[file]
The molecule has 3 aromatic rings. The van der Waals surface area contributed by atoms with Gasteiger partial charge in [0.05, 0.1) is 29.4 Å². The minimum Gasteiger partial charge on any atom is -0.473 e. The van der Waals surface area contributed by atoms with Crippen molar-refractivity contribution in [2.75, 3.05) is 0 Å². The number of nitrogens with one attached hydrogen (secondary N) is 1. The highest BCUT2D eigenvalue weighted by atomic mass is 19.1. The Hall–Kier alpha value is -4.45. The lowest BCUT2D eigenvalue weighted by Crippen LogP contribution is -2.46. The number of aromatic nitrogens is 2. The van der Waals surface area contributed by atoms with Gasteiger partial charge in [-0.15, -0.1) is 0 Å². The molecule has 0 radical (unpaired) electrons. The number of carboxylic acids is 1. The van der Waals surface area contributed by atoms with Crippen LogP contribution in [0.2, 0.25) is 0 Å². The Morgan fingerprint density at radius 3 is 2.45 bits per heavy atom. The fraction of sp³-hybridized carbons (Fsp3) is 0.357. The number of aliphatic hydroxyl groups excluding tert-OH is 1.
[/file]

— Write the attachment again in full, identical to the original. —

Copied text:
The molecule has 3 aromatic rings. The van der Waals surface area contributed by atoms with Gasteiger partial charge in [0.05, 0.1) is 29.4 Å². The minimum Gasteiger partial charge on any atom is -0.473 e. The van der Waals surface area contributed by atoms with Crippen molar-refractivity contribution in [2.75, 3.05) is 0 Å². The number of nitrogens with one attached hydrogen (secondary N) is 1. The highest BCUT2D eigenvalue weighted by atomic mass is 19.1. The Hall–Kier alpha value is -4.45. The lowest BCUT2D eigenvalue weighted by Crippen LogP contribution is -2.46. The number of aromatic nitrogens is 2. The van der Waals surface area contributed by atoms with Gasteiger partial charge in [-0.15, -0.1) is 0 Å². The molecule has 0 radical (unpaired) electrons. The number of carboxylic acids is 1. The van der Waals surface area contributed by atoms with Crippen LogP contribution in [0.2, 0.25) is 0 Å². The Morgan fingerprint density at radius 3 is 2.45 bits per heavy atom. The fraction of sp³-hybridized carbons (Fsp3) is 0.357. The number of aliphatic hydroxyl groups excluding tert-OH is 1.